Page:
Compliance with the NIS/CAF calls for major and unforeseen expense on behalf of the TOCs. Though cyber investment is major element in the planning of all businesses these days, all faced with financial and operational risk as well as compliance and reputational risk, these investments have to be paid for, either by increased efficiency or increased prices. It is not clear that increased efficiency is a product of cyber investment in rail; the adoption of more efficient systems more often leads to an increased cyber threat/risk. It seems unlikely that the current franchise system can address this – how many TOCs will engage in long-term commitments to cyber security controls such as expensive Security Incident & Event Management Systems (SIEMS) when the cost benefit cash flow extends beyond the franchise date? There is definitely scope for a more proportionate and equitable assumption of the risk between customer (HMG) and supplier (TOC) in this case.
Examination of the second issue, in-flight cyber defence will show that the four objectives of the NIS CAF (described above) – Manage, Protect, Detect and Minimise are equally required for on-board ICT as they are for those supporting Networks and Information Systems. A set of indicators of good practice – standards – are needed for OT. Threat sources can and will target insiders of both communities with phishing and ransomware, able to corrupt key personnel to channel privileged and administrator attacks from the inside.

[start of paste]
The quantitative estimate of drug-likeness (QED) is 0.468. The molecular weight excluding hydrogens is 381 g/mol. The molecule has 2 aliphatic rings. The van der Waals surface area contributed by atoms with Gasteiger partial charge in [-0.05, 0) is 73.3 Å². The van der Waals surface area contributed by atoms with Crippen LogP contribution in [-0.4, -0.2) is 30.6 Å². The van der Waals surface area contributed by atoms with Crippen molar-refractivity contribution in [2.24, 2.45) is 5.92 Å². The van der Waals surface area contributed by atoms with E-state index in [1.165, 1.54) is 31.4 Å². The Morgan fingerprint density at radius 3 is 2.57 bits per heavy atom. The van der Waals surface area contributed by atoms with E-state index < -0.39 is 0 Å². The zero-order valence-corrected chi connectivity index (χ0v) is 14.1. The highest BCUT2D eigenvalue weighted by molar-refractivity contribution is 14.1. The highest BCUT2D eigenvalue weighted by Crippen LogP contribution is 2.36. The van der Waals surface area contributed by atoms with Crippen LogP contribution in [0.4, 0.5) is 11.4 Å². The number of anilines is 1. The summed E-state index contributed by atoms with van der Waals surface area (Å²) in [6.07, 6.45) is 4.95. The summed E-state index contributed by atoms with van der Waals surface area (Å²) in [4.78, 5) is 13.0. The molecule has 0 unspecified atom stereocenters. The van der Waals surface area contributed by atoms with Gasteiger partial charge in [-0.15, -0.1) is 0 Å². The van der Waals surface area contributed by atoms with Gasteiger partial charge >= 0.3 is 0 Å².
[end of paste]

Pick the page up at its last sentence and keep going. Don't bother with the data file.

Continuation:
“There is definitely scope for a more proportionate and equitable assumption of the risk between customer (HMG) and supplier (TOC) in this case.”
Increased efficiency will result from the roll out of the European Rail Train Management System (ERTMS). ERTMS was pronounced to be a major driver for economic growth early in its development. Passenger number forecasts are rising by 3% per annum, meaning that the current 1.6 billion journeys per year will have risen to three billion by 2035. Some examples of the predicted increase per route are WCML 201%, Thameslink 171%, GW Suburban 108%, South West Trains to Woking 154%, Southern Suburban to Caterham 149%. Handling this capacity is not just aligned to signalling but will need to embrace customer interfaces, ticketing, journey planning, infrastructure operations and the whole operational framework.